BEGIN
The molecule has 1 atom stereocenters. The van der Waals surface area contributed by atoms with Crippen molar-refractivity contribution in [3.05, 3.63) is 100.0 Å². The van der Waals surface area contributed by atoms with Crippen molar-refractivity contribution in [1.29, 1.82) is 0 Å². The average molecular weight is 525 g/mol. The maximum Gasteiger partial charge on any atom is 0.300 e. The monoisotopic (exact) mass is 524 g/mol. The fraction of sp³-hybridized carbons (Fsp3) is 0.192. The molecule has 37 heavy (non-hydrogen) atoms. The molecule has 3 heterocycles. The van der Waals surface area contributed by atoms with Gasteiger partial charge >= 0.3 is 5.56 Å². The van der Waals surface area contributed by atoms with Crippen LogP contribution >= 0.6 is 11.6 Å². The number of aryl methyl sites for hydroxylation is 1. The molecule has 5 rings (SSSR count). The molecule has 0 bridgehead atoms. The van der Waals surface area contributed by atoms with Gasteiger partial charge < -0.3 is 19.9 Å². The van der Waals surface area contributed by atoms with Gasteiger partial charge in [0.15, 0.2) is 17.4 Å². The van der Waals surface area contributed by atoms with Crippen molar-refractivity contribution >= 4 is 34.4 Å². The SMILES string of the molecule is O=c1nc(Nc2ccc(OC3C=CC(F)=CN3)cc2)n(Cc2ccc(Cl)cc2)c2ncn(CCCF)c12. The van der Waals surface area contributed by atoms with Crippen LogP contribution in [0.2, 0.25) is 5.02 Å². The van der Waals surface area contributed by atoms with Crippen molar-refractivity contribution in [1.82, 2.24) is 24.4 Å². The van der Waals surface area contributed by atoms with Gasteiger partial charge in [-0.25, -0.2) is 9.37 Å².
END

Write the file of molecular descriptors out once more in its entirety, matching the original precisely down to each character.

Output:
The molecule has 1 atom stereocenters. The van der Waals surface area contributed by atoms with Crippen molar-refractivity contribution in [3.05, 3.63) is 100.0 Å². The van der Waals surface area contributed by atoms with Crippen molar-refractivity contribution in [1.29, 1.82) is 0 Å². The average molecular weight is 525 g/mol. The maximum Gasteiger partial charge on any atom is 0.300 e. The monoisotopic (exact) mass is 524 g/mol. The fraction of sp³-hybridized carbons (Fsp3) is 0.192. The molecule has 37 heavy (non-hydrogen) atoms. The molecule has 3 heterocycles. The van der Waals surface area contributed by atoms with Gasteiger partial charge >= 0.3 is 5.56 Å². The van der Waals surface area contributed by atoms with Crippen LogP contribution >= 0.6 is 11.6 Å². The number of aryl methyl sites for hydroxylation is 1. The molecule has 5 rings (SSSR count). The molecule has 0 bridgehead atoms. The van der Waals surface area contributed by atoms with Gasteiger partial charge < -0.3 is 19.9 Å². The van der Waals surface area contributed by atoms with Gasteiger partial charge in [0.15, 0.2) is 17.4 Å². The van der Waals surface area contributed by atoms with Crippen molar-refractivity contribution >= 4 is 34.4 Å². The SMILES string of the molecule is O=c1nc(Nc2ccc(OC3C=CC(F)=CN3)cc2)n(Cc2ccc(Cl)cc2)c2ncn(CCCF)c12. The van der Waals surface area contributed by atoms with Crippen LogP contribution in [0.2, 0.25) is 5.02 Å². The van der Waals surface area contributed by atoms with Crippen molar-refractivity contribution in [1.82, 2.24) is 24.4 Å². The van der Waals surface area contributed by atoms with Gasteiger partial charge in [-0.25, -0.2) is 9.37 Å².